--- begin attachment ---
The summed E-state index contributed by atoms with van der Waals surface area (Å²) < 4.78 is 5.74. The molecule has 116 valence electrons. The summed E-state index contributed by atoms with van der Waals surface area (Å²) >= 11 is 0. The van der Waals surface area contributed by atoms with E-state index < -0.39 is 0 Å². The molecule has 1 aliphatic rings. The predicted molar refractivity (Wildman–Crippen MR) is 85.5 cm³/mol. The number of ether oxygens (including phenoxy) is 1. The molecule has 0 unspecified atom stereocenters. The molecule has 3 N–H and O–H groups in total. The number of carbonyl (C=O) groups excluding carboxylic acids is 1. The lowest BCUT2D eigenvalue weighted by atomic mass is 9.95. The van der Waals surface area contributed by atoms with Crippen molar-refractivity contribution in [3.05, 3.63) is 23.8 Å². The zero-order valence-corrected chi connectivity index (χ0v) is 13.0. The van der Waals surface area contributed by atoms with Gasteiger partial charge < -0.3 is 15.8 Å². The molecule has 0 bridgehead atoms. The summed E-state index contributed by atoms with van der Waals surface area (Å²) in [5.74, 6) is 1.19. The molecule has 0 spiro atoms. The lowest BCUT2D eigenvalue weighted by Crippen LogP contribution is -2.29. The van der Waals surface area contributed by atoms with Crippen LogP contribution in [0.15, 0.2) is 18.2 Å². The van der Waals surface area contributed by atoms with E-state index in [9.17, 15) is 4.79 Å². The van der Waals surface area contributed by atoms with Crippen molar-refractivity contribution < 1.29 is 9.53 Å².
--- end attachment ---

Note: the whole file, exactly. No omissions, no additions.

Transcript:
The summed E-state index contributed by atoms with van der Waals surface area (Å²) < 4.78 is 5.74. The molecule has 116 valence electrons. The summed E-state index contributed by atoms with van der Waals surface area (Å²) >= 11 is 0. The van der Waals surface area contributed by atoms with E-state index < -0.39 is 0 Å². The molecule has 1 aliphatic rings. The predicted molar refractivity (Wildman–Crippen MR) is 85.5 cm³/mol. The number of ether oxygens (including phenoxy) is 1. The molecule has 0 unspecified atom stereocenters. The molecule has 3 N–H and O–H groups in total. The number of carbonyl (C=O) groups excluding carboxylic acids is 1. The lowest BCUT2D eigenvalue weighted by atomic mass is 9.95. The van der Waals surface area contributed by atoms with Crippen molar-refractivity contribution in [3.05, 3.63) is 23.8 Å². The zero-order valence-corrected chi connectivity index (χ0v) is 13.0. The van der Waals surface area contributed by atoms with Gasteiger partial charge < -0.3 is 15.8 Å². The molecule has 0 bridgehead atoms. The summed E-state index contributed by atoms with van der Waals surface area (Å²) in [5.74, 6) is 1.19. The molecule has 0 spiro atoms. The lowest BCUT2D eigenvalue weighted by Crippen LogP contribution is -2.29. The van der Waals surface area contributed by atoms with Crippen LogP contribution in [0.15, 0.2) is 18.2 Å². The van der Waals surface area contributed by atoms with E-state index in [9.17, 15) is 4.79 Å². The van der Waals surface area contributed by atoms with Crippen molar-refractivity contribution < 1.29 is 9.53 Å².